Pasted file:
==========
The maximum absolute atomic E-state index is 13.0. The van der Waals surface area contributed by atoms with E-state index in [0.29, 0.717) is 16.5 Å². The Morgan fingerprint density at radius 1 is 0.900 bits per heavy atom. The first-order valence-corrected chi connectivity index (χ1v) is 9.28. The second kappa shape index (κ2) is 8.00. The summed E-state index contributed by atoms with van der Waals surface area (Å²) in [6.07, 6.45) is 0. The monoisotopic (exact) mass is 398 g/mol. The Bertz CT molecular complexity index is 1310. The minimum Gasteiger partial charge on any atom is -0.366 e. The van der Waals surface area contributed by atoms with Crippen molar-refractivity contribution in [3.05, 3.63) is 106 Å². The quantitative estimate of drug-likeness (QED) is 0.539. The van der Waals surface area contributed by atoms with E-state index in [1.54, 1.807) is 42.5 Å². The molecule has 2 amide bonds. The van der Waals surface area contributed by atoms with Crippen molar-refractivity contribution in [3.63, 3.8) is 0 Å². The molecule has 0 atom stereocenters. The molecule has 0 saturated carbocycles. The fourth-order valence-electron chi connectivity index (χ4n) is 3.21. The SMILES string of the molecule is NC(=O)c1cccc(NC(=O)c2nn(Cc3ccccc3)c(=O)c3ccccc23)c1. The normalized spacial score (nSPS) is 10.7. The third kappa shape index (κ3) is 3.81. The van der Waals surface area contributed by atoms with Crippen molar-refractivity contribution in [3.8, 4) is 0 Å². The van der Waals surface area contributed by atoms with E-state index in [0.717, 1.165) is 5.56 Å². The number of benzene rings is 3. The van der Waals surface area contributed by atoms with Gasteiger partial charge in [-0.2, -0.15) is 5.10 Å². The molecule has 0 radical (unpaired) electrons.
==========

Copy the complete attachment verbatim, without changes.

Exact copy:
The maximum absolute atomic E-state index is 13.0. The van der Waals surface area contributed by atoms with E-state index in [0.29, 0.717) is 16.5 Å². The Morgan fingerprint density at radius 1 is 0.900 bits per heavy atom. The first-order valence-corrected chi connectivity index (χ1v) is 9.28. The second kappa shape index (κ2) is 8.00. The summed E-state index contributed by atoms with van der Waals surface area (Å²) in [6.07, 6.45) is 0. The monoisotopic (exact) mass is 398 g/mol. The Bertz CT molecular complexity index is 1310. The minimum Gasteiger partial charge on any atom is -0.366 e. The van der Waals surface area contributed by atoms with Crippen molar-refractivity contribution in [3.05, 3.63) is 106 Å². The quantitative estimate of drug-likeness (QED) is 0.539. The van der Waals surface area contributed by atoms with E-state index in [1.54, 1.807) is 42.5 Å². The molecule has 2 amide bonds. The van der Waals surface area contributed by atoms with Crippen molar-refractivity contribution in [3.63, 3.8) is 0 Å². The molecule has 0 atom stereocenters. The molecule has 0 saturated carbocycles. The fourth-order valence-electron chi connectivity index (χ4n) is 3.21. The SMILES string of the molecule is NC(=O)c1cccc(NC(=O)c2nn(Cc3ccccc3)c(=O)c3ccccc23)c1. The normalized spacial score (nSPS) is 10.7. The third kappa shape index (κ3) is 3.81. The van der Waals surface area contributed by atoms with Crippen molar-refractivity contribution in [3.8, 4) is 0 Å². The van der Waals surface area contributed by atoms with E-state index in [0.717, 1.165) is 5.56 Å². The number of benzene rings is 3. The van der Waals surface area contributed by atoms with Gasteiger partial charge in [-0.2, -0.15) is 5.10 Å². The molecule has 0 radical (unpaired) electrons.